ARE YOU STILL LOOKING FOR FUNDING OR ARE YOU ALL SET? “We do have some open inventory on the car, but we will be announcing some new partners in the coming weeks.”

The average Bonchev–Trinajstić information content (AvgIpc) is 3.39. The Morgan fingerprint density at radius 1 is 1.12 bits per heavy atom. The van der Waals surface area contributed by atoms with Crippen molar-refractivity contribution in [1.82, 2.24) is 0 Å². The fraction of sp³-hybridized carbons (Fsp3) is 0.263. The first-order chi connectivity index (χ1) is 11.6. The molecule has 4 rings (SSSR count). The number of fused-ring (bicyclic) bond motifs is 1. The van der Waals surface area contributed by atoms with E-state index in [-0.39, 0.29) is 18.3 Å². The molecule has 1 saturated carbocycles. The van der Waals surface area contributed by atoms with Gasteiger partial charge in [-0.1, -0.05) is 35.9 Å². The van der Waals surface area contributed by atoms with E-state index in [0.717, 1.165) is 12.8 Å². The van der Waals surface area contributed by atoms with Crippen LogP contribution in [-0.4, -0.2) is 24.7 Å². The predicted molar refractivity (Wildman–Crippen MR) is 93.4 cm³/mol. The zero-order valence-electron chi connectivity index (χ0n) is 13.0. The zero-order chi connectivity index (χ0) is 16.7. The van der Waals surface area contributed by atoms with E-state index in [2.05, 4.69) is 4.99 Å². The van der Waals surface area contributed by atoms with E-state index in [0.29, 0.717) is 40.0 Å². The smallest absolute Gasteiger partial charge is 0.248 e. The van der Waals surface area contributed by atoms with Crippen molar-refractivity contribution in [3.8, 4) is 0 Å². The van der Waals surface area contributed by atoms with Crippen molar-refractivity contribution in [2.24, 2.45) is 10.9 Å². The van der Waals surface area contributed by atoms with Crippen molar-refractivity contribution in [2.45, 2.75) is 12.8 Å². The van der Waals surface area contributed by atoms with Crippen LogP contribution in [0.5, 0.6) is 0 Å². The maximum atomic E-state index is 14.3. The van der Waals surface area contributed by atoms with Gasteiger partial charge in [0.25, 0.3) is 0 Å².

ARIC ALMIROLA CONTINUED – HOW DOES IT FEEL TO HAVE A FULL-TIME RIDE THAT IS AS STABLE AS ANYTHING YOU’VE HAD IN THE PAST? “Like I said, this is a great opportunity for me. You take the last couple of years, I felt like a few years ago I had the opportunity to go Cup racing, but it wasn’t at this level. There were a lot of moving parts going on and it didn’t end up working out, but I went back and went Truck racing and ran very competitive in the Truck Series and won two races and finished second in the points, and then that same year was the year I got to run five races in the 9 car and ran rather well for being, quite honestly, my first time at a lot of those race tracks in a Cup car. So taking all of that and then moving that to the Nationwide deal last year with Junior Motorsports, we didn’t run as great as we wanted to, but we ran good. I think we had eight top-fives and 17 or 18 top-10s and we finished fourth in the points, so we had a respectable year, and I think taking all of that knowledge and stuff I’ve learned over the last two or three years has done nothing but make me a better race car driver. So to have the opportunity to get in as good of equipment as I’m getting in now, I’m really excited about it. I feel like I’m a way better race car driver than I am now than I was three years ago, so I feel like I’ll be able to make the most of this opportunity.”